The cellular organization and relationships among precursors that initiate embryonic angiogenesis and hematopoiesis in the human have been characterized (Wang et al., 2004; Menendez et al., 2004). A bipotent primitive hemangioblast derived from human embryonic stem cells is uniquely responsible for endothelial and hematopoietic development (Wang et al., 2004; Menendez et al., 2004). The detection of the BCR/ABL oncogene and lymphoma-specific genetic aberrations in endothelial cells from chronic myelogenous lymphoma and B cell lymphoma patients suggests that endothelial cells may be part of the neoplastic clone (Gunsilius et al., 2000; Streubel et al., 2004; Fang et al., 2005), and that hemangioblasts rather than hematopoietic stem cells (HSCs) appear to be target cells for the first oncogenic hit, which could occur during the first steps of embryonic stem cell differentiation and/or in hemangioblasts persisting in adults (Prindull, 2005).
The existence during development of mesendodermal progenitors that are multipotent precursors common for the vasculature and for a variety of mesoderm-derived tissues has long been suggested (Waller et al., 1995; Minasi et al., 2002; Cossu and Bianco, 2003; Tada et al., 2005; Bakre et al., 2007). Furthermore, the BM hematopoietic microenvironment plays a role in the pathogenesis of a variety of hematological malignances, including acute leukemia, multiple myeloma, lymphomas, or myelodysplastic syndrome (Streubel et al., 2004; Blau et al., 2007; Corre et al., 2007; Walkley et al., 2007; Lopez-Villar et al., 2009). Mesenchymal stem cells (MSCs) are key components of the BM milieu, and many efforts are being undertaken to assess their role in several hematopoietic tumors (García-Castro et al., 2008).
During in utero development, leukemic fusion genes may arise in a population of mesodermal prehematopoietic precursors that would give rise throughout development to a variety of mesoderm-derived tissues, including HSCs and MSCs. However, the question of whether BM-MSCs from childhood leukemia harbor leukemia-specific fusion genes has not been addressed.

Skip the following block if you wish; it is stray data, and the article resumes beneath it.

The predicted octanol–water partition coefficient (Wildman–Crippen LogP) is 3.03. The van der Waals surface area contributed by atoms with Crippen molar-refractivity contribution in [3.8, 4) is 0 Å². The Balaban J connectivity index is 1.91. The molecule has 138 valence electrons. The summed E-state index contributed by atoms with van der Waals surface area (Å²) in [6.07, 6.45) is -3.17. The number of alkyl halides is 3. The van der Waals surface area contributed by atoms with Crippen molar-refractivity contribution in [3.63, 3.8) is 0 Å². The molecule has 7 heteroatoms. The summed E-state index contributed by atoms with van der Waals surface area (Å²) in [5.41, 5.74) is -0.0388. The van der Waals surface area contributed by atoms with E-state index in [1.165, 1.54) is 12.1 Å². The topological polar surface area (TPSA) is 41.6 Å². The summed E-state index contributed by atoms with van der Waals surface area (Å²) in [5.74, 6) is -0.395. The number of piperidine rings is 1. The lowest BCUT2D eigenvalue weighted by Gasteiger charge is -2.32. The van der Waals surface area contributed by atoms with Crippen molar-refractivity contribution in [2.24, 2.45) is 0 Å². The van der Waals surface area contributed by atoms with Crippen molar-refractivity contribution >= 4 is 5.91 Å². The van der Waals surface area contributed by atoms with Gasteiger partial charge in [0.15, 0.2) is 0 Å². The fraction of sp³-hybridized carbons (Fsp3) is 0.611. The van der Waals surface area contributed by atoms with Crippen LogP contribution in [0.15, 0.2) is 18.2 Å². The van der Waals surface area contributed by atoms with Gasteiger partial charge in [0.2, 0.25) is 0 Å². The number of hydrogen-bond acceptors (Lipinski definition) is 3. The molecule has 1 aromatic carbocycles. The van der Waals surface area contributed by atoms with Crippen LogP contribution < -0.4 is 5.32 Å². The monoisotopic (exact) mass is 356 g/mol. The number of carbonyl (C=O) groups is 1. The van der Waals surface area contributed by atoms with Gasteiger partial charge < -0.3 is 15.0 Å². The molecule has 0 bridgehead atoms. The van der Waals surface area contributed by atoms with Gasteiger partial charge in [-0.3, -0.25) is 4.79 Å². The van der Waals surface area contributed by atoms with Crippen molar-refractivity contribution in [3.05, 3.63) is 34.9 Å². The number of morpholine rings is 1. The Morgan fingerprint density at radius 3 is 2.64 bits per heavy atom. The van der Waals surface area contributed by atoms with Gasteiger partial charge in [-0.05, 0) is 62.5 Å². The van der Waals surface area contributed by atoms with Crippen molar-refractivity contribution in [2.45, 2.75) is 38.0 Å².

Here, fusion genes were not detected in BM-MSCs from any subtype of childhood leukemia, but in infant MLL-AF4+ B-acute lymphoblastic leukemia (B-ALL) MLL-AF4 was detected and expressed in BM-MSCs from all patients studied. MLL-AF4+ BM-MSCs displayed no monoclonal Ig gene rearrangements. Expression of MLL-AF4 in normal BM-MSCs is compatible with a mesenchymal phenotype. Our data suggest a differential impact of MLL-AF4 in the hematopoietic system and mesenchyme.
Establishment of BM-MSC cultures from children with different acute leukemias
MSC cultures were successfully established and expanded from the BM of 38 children diagnosed with distinct subtypes of childhood acute leukemia defined by specific chromosomal abnormalities. Table I depicts how leukemic patients were grouped according to specific cytogenetic abnormalities. BM-MSCs displayed typical fibroblastoid morphology (Fig. 1 A) and immunophenotype (Fig. 1 B). MSC cultures were consistently devoid of contaminating hematopoietic cells, being negative for CD45, CD34, HLA-DR, CD19, and CD14, but express common MSC markers, including CD90, CD73, CD105, CD166, and CD106 (Fig. 1 B). To further characterize MSCs from pediatric acute leukemias, adipogenic and osteoblastic differentiation assays were performed as suggested (Dominici et al., 2006; Fig. 1 C). Osteoblastic and adipogenic differentiation was achieved with a similar efficiency than those of normal BM-MSCs (Fig. S1). Thus, MSCs derived from a variety of pediatric leukemic BM samples seem to be phenotypically and functionally similar to those from healthy donors.